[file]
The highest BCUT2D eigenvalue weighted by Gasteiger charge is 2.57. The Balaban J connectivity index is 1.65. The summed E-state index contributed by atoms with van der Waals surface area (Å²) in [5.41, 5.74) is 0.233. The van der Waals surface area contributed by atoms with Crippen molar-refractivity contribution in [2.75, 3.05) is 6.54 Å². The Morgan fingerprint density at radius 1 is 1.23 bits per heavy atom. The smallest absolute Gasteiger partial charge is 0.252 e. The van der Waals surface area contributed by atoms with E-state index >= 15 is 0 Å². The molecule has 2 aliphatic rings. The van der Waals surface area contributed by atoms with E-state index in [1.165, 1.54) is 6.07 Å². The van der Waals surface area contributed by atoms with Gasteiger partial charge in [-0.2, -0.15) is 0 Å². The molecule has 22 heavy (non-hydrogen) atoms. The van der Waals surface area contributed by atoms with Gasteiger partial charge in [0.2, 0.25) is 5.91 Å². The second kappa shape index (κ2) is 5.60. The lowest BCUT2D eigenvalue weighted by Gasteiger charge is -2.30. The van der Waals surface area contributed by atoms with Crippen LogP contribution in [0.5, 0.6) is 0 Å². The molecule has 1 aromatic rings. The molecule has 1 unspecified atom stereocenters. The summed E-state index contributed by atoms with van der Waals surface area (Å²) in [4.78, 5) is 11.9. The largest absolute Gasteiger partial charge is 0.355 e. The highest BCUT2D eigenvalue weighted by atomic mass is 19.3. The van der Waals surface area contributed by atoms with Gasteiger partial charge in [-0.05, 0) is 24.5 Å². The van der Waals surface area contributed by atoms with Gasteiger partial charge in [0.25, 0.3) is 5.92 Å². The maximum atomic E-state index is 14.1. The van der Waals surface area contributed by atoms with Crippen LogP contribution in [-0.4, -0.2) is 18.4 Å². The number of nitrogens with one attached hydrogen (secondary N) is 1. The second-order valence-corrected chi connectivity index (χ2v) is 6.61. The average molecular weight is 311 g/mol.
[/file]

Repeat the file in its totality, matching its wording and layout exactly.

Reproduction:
The highest BCUT2D eigenvalue weighted by Gasteiger charge is 2.57. The Balaban J connectivity index is 1.65. The summed E-state index contributed by atoms with van der Waals surface area (Å²) in [5.41, 5.74) is 0.233. The van der Waals surface area contributed by atoms with Crippen molar-refractivity contribution in [2.75, 3.05) is 6.54 Å². The Morgan fingerprint density at radius 1 is 1.23 bits per heavy atom. The smallest absolute Gasteiger partial charge is 0.252 e. The van der Waals surface area contributed by atoms with E-state index >= 15 is 0 Å². The molecule has 2 aliphatic rings. The van der Waals surface area contributed by atoms with E-state index in [1.165, 1.54) is 6.07 Å². The van der Waals surface area contributed by atoms with Gasteiger partial charge in [-0.2, -0.15) is 0 Å². The molecule has 22 heavy (non-hydrogen) atoms. The van der Waals surface area contributed by atoms with Gasteiger partial charge in [0.2, 0.25) is 5.91 Å². The second kappa shape index (κ2) is 5.60. The lowest BCUT2D eigenvalue weighted by Gasteiger charge is -2.30. The van der Waals surface area contributed by atoms with Crippen LogP contribution in [0.5, 0.6) is 0 Å². The molecule has 1 aromatic rings. The molecule has 1 unspecified atom stereocenters. The summed E-state index contributed by atoms with van der Waals surface area (Å²) in [4.78, 5) is 11.9. The largest absolute Gasteiger partial charge is 0.355 e. The highest BCUT2D eigenvalue weighted by atomic mass is 19.3. The van der Waals surface area contributed by atoms with Gasteiger partial charge in [-0.05, 0) is 24.5 Å². The van der Waals surface area contributed by atoms with Gasteiger partial charge in [0.25, 0.3) is 5.92 Å². The maximum atomic E-state index is 14.1. The van der Waals surface area contributed by atoms with Crippen LogP contribution in [-0.4, -0.2) is 18.4 Å². The number of nitrogens with one attached hydrogen (secondary N) is 1. The second-order valence-corrected chi connectivity index (χ2v) is 6.61. The average molecular weight is 311 g/mol.